A California man who sent an FCC chairman Ajit Pai by email and threatened to kill his children in 2017. was sentenced to 20 months in prison
Markar Man, 33, was arrested last year at his Norwalk residence in California, where FBI representatives recovered the digital evidence he threatened to preside over the lives of President's children. Prosecutors said the man was upset about Pai's decision to abolish the rules of neutrality of the FCC Obama network.
In June last year, a federal case was brought against Markar in the eastern part of Virginia. September. He admitted guilty. In 20 months, including his lifetime, he was sentenced to three years of supervised release.
Even after he found guilty who gave him a reduced sentence under US guidelines, Markara had been in jail for more than four years. His criminal record states that the "letter of the President of the Court" was included in the report prepared by the probation officer. It is not clear what the letter said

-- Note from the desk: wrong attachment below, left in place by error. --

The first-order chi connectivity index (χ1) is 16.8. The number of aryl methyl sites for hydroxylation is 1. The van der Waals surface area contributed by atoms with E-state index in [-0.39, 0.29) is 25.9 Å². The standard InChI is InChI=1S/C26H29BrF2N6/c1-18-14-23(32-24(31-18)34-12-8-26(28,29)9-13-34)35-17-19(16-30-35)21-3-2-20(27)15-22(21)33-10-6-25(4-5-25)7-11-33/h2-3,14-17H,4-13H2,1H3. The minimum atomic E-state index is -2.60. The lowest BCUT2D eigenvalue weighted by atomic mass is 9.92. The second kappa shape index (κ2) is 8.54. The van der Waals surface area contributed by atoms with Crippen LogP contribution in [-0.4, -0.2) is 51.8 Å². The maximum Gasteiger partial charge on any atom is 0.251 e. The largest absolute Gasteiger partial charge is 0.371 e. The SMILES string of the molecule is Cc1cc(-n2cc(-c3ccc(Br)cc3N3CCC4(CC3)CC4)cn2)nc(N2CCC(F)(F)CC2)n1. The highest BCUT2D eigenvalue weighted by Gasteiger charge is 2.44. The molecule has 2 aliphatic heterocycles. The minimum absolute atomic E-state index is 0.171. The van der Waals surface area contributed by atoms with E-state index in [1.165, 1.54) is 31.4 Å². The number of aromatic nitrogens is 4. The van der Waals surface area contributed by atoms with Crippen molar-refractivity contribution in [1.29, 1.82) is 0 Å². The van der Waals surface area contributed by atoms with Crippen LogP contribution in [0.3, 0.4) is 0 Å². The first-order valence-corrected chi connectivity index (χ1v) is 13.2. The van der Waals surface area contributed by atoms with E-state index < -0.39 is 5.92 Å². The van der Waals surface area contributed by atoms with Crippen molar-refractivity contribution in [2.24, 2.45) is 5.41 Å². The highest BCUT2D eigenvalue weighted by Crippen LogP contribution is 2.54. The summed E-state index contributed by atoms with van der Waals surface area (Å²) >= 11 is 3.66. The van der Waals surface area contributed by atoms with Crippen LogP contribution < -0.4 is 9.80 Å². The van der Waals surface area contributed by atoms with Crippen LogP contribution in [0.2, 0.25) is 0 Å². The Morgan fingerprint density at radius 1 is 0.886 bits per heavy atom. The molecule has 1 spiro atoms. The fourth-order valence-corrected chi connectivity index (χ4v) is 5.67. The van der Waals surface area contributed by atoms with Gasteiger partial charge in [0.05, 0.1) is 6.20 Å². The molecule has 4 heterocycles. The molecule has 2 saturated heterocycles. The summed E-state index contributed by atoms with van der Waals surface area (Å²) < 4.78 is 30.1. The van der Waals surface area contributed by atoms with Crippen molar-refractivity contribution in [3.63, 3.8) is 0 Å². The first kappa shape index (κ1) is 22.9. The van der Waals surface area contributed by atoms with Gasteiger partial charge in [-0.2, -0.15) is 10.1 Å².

. President Pai did not immediately respond to the request for comments.
Court records show that in 2017 In December after the FCC voted to abolish the rules on net neutrality, Markara wrote to the Pai government. Email address several times. Earlier in the days, commissions were forced to evacuate due to another person's bomb threat.
In a letter dated December 20, Markar wrote, "I have found your children and I will kill them." The letter also contained the names and addresses of the three schools in Arlington, Virginia. But none of them were children of Pai.
We'll send you an email in a few minutes. In a letter, Markara added a picture of the chairman, with his wife and children facing up.
When FBI searched for his home, Markara tried to erase data from his phone by initiating a factory reset and then lied about it, agents said. However, during the poll he allowed to send an email. Emails.
He also wrote a letter of apology to Pai, according to court records stating: "I'm sorry I threatened your children. It crosses the line. I hope you will change your opinion on net neutrality.
After Markara found guilty in September, Pai thanked the Department of Justice, the FBI and the FCC security officers for protecting their family. "I am very grateful for everything they did to be safe," he said.